#12 Post by Howard Cooper » June 3rd, 2019, 8:08 am

David Glasser wrote:
June 3rd, 2019, 7:29 am
We’re perfectly aligned on this Howard. Where people get frustrated is when they try to fit a distinctive wine like Monte Bello into a different niche than it naturally occupies, like expecting it to turn into Bordeaux. That was me before I learned to enjoy it for what it is.
To me, it isn’t a question of how quickly or slowly a wine ages or matures. It is more a question of whether the wine ever develops more complex secondary or tertiary flavors.
Howard

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Re: A Tale of 2 1996 Cabs

#13 Post by Jeremy C » June 3rd, 2019, 10:59 am

BobH wrote:
June 3rd, 2019, 7:32 am
Howard Cooper wrote:
June 2nd, 2019, 12:38 pm
This raises an interesting question. On a number of threads, I have read people saying that Shafer Hillside Select is their favorite wine. Can a red wine from Cabernet be considered great if it holds up well but does not really evolve. Or do wines from California (and I want to keep this with California and not get into religious discussions of California vs. Bordeaux, etc.) that do age and evolve have to be considered "greater" than do wines from California that hold up well.
Certainly, Shafer Hillside is my favorite California wine. And the 96 was my favorite of all of their wines from 96-present. My first ever 100 point wine, in fact. However, it's peak was 15 years or more ago. I am not at all shocked that the wine is less than it was back then. But that is typical of most Cali cabs. I can't say that it is or isn't a sign of greatness. You are what you are, and these wines are best with about 5-8 years of age on them for the most part.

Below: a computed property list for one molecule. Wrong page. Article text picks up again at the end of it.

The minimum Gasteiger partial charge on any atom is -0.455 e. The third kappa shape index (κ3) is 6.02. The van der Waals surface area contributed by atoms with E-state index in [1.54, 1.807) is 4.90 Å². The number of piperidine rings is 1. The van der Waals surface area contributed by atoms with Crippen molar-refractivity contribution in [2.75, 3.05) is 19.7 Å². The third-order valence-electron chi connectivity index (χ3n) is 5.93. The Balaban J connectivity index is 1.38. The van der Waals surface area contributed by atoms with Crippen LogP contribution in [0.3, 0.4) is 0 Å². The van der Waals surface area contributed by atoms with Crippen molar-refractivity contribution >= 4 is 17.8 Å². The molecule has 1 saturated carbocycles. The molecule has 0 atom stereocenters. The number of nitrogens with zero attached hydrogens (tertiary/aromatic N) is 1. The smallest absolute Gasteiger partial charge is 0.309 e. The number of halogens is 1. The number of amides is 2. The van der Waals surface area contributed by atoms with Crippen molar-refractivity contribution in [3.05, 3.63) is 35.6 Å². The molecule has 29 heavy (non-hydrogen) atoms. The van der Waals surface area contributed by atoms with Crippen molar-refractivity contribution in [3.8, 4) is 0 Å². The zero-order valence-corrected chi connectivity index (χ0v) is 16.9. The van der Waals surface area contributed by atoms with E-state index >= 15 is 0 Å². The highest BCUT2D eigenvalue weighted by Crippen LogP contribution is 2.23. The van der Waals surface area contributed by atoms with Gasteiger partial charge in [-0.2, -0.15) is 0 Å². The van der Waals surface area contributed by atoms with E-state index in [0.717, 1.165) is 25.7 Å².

5-8 years is a shorter amount of time than I would have thought for this wine
Cuth.bert.son

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Re: A Tale of 2 1996 Cabs

#14 Post by Roy Piper » June 3rd, 2019, 7:13 pm

Good notes!
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Re: A Tale of 2 1996 Cabs

#15 Post by R_Gilbane » June 3rd, 2019, 7:54 pm

BobH wrote:
June 3rd, 2019, 7:32 am
Howard Cooper wrote:
June 2nd, 2019, 12:38 pm
This raises an interesting question. On a number of threads, I have read people saying that Shafer Hillside Select is their favorite wine. Can a red wine from Cabernet be considered great if it holds up well but does not really evolve. Or do wines from California (and I want to keep this with California and not get into religious discussions of California vs. Bordeaux, etc.) that do age and evolve have to be considered "greater" than do wines from California that hold up well.
Certainly, Shafer Hillside is my favorite California wine. And the 96 was my favorite of all of their wines from 96-present. My first ever 100 point wine, in fact. However, it's peak was 15 years or more ago. I am not at all shocked that the wine is less than it was back then. But that is typical of most Cali cabs. I can't say that it is or isn't a sign of greatness. You are what you are, and these wines are best with about 5-8 years of age on them for the most part.
I have to disagree with the broad brush used on “most Cali cabs”. I understand why a lot of folks love HSS even though it’s not my exactly my cup of (Napa) tea. Napa is a big place with plenty of different styles for different tastes. Some age gracefully, some not so much.
Bobby